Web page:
Bombay High Court

Bombay High Court: In a petition filed by Sandeep Arjun Kudale, a Congress worker seeking quashing of the FIR(s) registered for the alleged offences punishable under Sections 153A(1)(a), 153A(1)(b) of Penal Code, 1860 (`IPC') with the Kothrud Police Station, Pune, and under Sections 153A(1)(a), 153A(1)(b), 505(2) with the Warje Malwadi Police Station respectively, a division bench of Revati Mohite Dere and Prithviraj Chavan, JJ., quashed the FIR(s), as the offences alleged are without any application of mind, when on the face of it, no such offence was made out against the accused (petitioner).

According to the complainant, Abhishek Ashok Kangane, a resident of Kothrud, Pune, while he was browsing his Twitter account, he saw a video clip uploaded by the accused. In the video, the complainant saw the accused, standing near the bungalow gate of Mr. Chandrakant Patil, Minister of Higher and Technical Education and Cabinet Minister, Maharashtra State and Palak Mantri (Guardian Minister), saying something objectionable.

According to the complainant, the said video clip was uploaded by the accused, on his twitter account and alleged that by uploading the said video, the accused had provoked the feelings/sentiments of the persons belonging to Dr. Ambedkar and Mahatma Phule's community, and as such had created disharmony between the communities. Thus, an FIR was registered.

The second FIR was registered by Sunil Babanrao Hingane, resident of Warje, Pune. He is an active member of the BJP and a Social Worker. According to the complainant, Mr. Chandrakant Patil, Palak Mantri (Guardian Minister) of Pune District had delivered a speech during his visit at Paithan District, in which, he had mentioned the names of Dr. Babasaheb Ambedkar, Mahatma Jyotiba Phule and Karmaveer Bhaurao Patil, in a context, which was misinterpreted by the accused. It is the complainant's case, that the accused had uploaded a video-clip on social media, in which he made some derogatory remark against the Minister Shri Chandrakant Patil.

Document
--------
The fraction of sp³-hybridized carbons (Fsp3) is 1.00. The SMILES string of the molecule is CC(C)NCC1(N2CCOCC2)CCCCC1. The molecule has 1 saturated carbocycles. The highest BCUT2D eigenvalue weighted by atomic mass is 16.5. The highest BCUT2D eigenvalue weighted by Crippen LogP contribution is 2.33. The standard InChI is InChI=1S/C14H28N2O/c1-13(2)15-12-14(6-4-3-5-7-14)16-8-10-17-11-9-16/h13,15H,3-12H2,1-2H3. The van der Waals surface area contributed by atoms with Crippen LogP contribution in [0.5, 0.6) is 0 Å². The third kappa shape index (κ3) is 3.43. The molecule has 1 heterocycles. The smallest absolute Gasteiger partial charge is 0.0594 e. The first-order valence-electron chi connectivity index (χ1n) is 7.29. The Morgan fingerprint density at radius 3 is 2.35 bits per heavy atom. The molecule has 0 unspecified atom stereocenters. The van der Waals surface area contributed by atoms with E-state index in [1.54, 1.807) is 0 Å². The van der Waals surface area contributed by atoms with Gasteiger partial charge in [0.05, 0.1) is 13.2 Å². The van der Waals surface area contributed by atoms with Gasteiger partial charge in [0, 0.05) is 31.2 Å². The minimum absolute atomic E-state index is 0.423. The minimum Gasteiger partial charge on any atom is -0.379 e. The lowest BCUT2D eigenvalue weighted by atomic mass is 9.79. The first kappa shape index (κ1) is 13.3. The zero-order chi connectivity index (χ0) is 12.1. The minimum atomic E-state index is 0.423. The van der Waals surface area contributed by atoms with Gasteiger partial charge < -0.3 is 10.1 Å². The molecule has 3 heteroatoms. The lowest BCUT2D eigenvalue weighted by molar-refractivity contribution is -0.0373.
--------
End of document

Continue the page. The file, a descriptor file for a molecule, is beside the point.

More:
The issue under consideration is whether offences as alleged under Sections 153A(1)(a), 153A(1)(b) and 505(2) of IPC are disclosed against the accused.

The Court observed that the statement in question based on which the FIR has been registered against the accused must be judged based on what reasonable and strong-minded persons will think of the statement, and not based on the views of hypersensitive persons who smell danger in every hostile point of view

The Court further noted that in order to constitute an offence under Section 153A of IPC, two communities must be involved. Merely inciting the feeling of one community or group without any reference to any other community or group cannot attract Section 153A. The intention to cause disorder or incite people to violence is the sine-qua-non of the offence under Section 153A of IPC and prosecution must prove prima facie the existence of mens rea on the part of the accused.

The Court opined that an influential person such as “top government or executive functionary, opposition leader, political or social leader of following or a credible anchor on a T.V. show” carries more credibility and must exercise his right to free speech with more restraint, as his/her speech will be taken more seriously than that of a “common person on the street”. However, a citizen or even an influential person is under no obligation to avoid a controversial or sensitive topic. Even expressing an extreme opinion in each case does not amount to hate speech.

The Court noted that by no stretch of the imagination, can it be said, that by the said words, the accused, even remotely promoted or attempted to promote, on the grounds of religion, race, place of birth, residence, language, caste or community or on any other ground whatsoever, disharmony or feelings of enmity, hatred or ill-will between different religions, racial, language or regional groups of caste and communities.

The Court concluded that the context and genesis in which the accused made the comments, cannot be lightly brushed aside nor ignored but must be weighed and considered in the context of what provoked the accused to make the said comments. It appears that the petitioner made the said comments pursuant to the alleged derogatory comments made by the Minister on a public platform with respect to Dr. Babasaheb Ambedkar, Mahatma Jyotiba Phule and Karmaveer Bhaurao Patil. The petitioner had only expressed his opinion, his dissent, and condemned what was stated by the Minister. The said comments expressed by the accused, were clearly his opinion/criticism of the Minister's speech, registering his protest to the same and by no stretch of imagination, can be said to be an act intended to cause disorder or to incite people to violence, which is a sine qua non to constitute an offence under Section 153A of IPC.

Thus, the Court held that the language used in the videos, at the highest, can be said to be distasteful, but certainly not warranting registration of the FIR, much less, the accused's arrest. Hence, the Court directed the State to pay Rs. 25000 to accused for this unjustified arrest.

[Sandeep Arjun Kudale v. State of Maharashtra, 2023 SCC OnLine Bom 519, decided on 27-02-2023]

Advocates who appeared in this case :

Mr. Subodh Desai i/b Mr.Lokesh Zade for the Petitioners

Dr. B.P. Saraf, Advocate General a/w Ms. Aruna Pai, P.P, Mr. D.N. Salvi, Spl. P.P. and Mr. J.P. Yagnik, A.P.P for the Respondent-State

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